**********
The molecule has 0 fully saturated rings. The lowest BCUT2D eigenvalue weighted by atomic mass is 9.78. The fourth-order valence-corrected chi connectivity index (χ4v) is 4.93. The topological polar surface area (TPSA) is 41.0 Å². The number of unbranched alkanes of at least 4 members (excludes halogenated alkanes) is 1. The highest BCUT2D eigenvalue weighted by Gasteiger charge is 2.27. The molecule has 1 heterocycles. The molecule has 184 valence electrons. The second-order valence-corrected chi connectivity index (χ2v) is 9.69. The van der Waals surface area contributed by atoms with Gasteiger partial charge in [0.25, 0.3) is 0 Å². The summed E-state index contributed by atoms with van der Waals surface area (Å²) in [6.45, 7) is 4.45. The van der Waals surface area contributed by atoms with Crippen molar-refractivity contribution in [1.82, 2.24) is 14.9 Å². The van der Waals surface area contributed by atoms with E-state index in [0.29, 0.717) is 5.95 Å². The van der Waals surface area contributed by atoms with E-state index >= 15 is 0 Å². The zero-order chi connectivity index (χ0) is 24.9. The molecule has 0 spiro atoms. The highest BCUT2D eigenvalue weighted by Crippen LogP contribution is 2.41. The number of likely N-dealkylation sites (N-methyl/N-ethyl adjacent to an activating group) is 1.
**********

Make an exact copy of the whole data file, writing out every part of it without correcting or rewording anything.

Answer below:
The molecule has 0 fully saturated rings. The lowest BCUT2D eigenvalue weighted by atomic mass is 9.78. The fourth-order valence-corrected chi connectivity index (χ4v) is 4.93. The topological polar surface area (TPSA) is 41.0 Å². The number of unbranched alkanes of at least 4 members (excludes halogenated alkanes) is 1. The highest BCUT2D eigenvalue weighted by Gasteiger charge is 2.27. The molecule has 1 heterocycles. The molecule has 184 valence electrons. The second-order valence-corrected chi connectivity index (χ2v) is 9.69. The van der Waals surface area contributed by atoms with Gasteiger partial charge in [0.25, 0.3) is 0 Å². The summed E-state index contributed by atoms with van der Waals surface area (Å²) in [6.45, 7) is 4.45. The van der Waals surface area contributed by atoms with Crippen molar-refractivity contribution in [1.82, 2.24) is 14.9 Å². The van der Waals surface area contributed by atoms with E-state index in [0.29, 0.717) is 5.95 Å². The van der Waals surface area contributed by atoms with E-state index >= 15 is 0 Å². The zero-order chi connectivity index (χ0) is 24.9. The molecule has 0 spiro atoms. The highest BCUT2D eigenvalue weighted by Crippen LogP contribution is 2.41. The number of likely N-dealkylation sites (N-methyl/N-ethyl adjacent to an activating group) is 1.